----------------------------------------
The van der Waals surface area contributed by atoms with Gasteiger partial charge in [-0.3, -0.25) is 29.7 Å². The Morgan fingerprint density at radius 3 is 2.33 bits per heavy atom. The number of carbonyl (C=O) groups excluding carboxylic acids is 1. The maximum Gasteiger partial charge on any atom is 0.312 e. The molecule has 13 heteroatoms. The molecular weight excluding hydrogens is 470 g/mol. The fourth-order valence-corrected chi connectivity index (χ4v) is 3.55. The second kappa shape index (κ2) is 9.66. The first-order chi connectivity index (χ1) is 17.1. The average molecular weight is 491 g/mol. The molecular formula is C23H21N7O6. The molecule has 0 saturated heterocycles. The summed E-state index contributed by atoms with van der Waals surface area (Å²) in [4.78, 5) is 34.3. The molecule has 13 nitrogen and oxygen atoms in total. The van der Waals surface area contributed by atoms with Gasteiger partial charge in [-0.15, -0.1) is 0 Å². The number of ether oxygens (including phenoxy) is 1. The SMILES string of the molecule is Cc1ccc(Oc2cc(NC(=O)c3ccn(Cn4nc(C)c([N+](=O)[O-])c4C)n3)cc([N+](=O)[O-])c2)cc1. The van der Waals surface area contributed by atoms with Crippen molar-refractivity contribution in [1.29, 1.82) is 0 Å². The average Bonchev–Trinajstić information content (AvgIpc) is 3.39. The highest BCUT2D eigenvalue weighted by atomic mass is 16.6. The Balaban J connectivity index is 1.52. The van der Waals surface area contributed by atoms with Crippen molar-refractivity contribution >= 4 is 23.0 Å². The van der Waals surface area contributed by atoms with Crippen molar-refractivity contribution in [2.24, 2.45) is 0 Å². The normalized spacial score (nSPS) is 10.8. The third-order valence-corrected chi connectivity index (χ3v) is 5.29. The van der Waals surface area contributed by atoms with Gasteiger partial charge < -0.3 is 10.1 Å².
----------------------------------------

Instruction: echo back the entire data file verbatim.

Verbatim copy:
The van der Waals surface area contributed by atoms with Gasteiger partial charge in [-0.3, -0.25) is 29.7 Å². The Morgan fingerprint density at radius 3 is 2.33 bits per heavy atom. The number of carbonyl (C=O) groups excluding carboxylic acids is 1. The maximum Gasteiger partial charge on any atom is 0.312 e. The molecule has 13 heteroatoms. The molecular weight excluding hydrogens is 470 g/mol. The fourth-order valence-corrected chi connectivity index (χ4v) is 3.55. The second kappa shape index (κ2) is 9.66. The first-order chi connectivity index (χ1) is 17.1. The average molecular weight is 491 g/mol. The molecular formula is C23H21N7O6. The molecule has 0 saturated heterocycles. The summed E-state index contributed by atoms with van der Waals surface area (Å²) in [4.78, 5) is 34.3. The molecule has 13 nitrogen and oxygen atoms in total. The van der Waals surface area contributed by atoms with Gasteiger partial charge in [-0.15, -0.1) is 0 Å². The number of ether oxygens (including phenoxy) is 1. The SMILES string of the molecule is Cc1ccc(Oc2cc(NC(=O)c3ccn(Cn4nc(C)c([N+](=O)[O-])c4C)n3)cc([N+](=O)[O-])c2)cc1. The van der Waals surface area contributed by atoms with Crippen molar-refractivity contribution in [1.29, 1.82) is 0 Å². The average Bonchev–Trinajstić information content (AvgIpc) is 3.39. The highest BCUT2D eigenvalue weighted by atomic mass is 16.6. The Balaban J connectivity index is 1.52. The van der Waals surface area contributed by atoms with Crippen molar-refractivity contribution >= 4 is 23.0 Å². The van der Waals surface area contributed by atoms with Crippen molar-refractivity contribution in [2.24, 2.45) is 0 Å². The normalized spacial score (nSPS) is 10.8. The third-order valence-corrected chi connectivity index (χ3v) is 5.29. The van der Waals surface area contributed by atoms with Gasteiger partial charge < -0.3 is 10.1 Å².